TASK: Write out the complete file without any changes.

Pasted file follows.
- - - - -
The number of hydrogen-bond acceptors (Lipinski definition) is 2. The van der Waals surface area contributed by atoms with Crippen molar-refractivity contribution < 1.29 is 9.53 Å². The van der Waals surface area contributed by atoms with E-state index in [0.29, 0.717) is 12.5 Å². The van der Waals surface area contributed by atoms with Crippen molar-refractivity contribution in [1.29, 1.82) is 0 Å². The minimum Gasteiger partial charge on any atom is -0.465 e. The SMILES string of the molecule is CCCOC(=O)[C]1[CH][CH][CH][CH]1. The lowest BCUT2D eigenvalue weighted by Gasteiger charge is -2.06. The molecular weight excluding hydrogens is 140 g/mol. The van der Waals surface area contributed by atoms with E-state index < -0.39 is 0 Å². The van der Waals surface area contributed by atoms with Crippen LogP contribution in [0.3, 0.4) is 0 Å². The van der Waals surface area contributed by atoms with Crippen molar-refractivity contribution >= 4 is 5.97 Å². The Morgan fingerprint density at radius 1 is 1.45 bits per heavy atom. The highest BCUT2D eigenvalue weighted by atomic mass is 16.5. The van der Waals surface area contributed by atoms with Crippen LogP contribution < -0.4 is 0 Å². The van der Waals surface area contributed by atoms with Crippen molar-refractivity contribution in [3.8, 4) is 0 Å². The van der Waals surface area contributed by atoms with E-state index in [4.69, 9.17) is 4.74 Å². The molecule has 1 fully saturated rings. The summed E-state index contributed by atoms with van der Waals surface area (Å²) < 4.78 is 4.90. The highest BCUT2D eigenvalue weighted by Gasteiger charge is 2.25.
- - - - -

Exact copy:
The number of hydrogen-bond acceptors (Lipinski definition) is 2. The van der Waals surface area contributed by atoms with Crippen molar-refractivity contribution < 1.29 is 9.53 Å². The van der Waals surface area contributed by atoms with E-state index in [0.29, 0.717) is 12.5 Å². The van der Waals surface area contributed by atoms with Crippen molar-refractivity contribution in [1.29, 1.82) is 0 Å². The minimum Gasteiger partial charge on any atom is -0.465 e. The SMILES string of the molecule is CCCOC(=O)[C]1[CH][CH][CH][CH]1. The lowest BCUT2D eigenvalue weighted by Gasteiger charge is -2.06. The molecular weight excluding hydrogens is 140 g/mol. The van der Waals surface area contributed by atoms with E-state index < -0.39 is 0 Å². The van der Waals surface area contributed by atoms with Crippen LogP contribution in [0.3, 0.4) is 0 Å². The van der Waals surface area contributed by atoms with Crippen molar-refractivity contribution >= 4 is 5.97 Å². The Morgan fingerprint density at radius 1 is 1.45 bits per heavy atom. The highest BCUT2D eigenvalue weighted by atomic mass is 16.5. The van der Waals surface area contributed by atoms with Crippen LogP contribution < -0.4 is 0 Å². The van der Waals surface area contributed by atoms with Crippen molar-refractivity contribution in [3.8, 4) is 0 Å². The van der Waals surface area contributed by atoms with E-state index in [4.69, 9.17) is 4.74 Å². The molecule has 1 fully saturated rings. The summed E-state index contributed by atoms with van der Waals surface area (Å²) < 4.78 is 4.90. The highest BCUT2D eigenvalue weighted by Gasteiger charge is 2.25.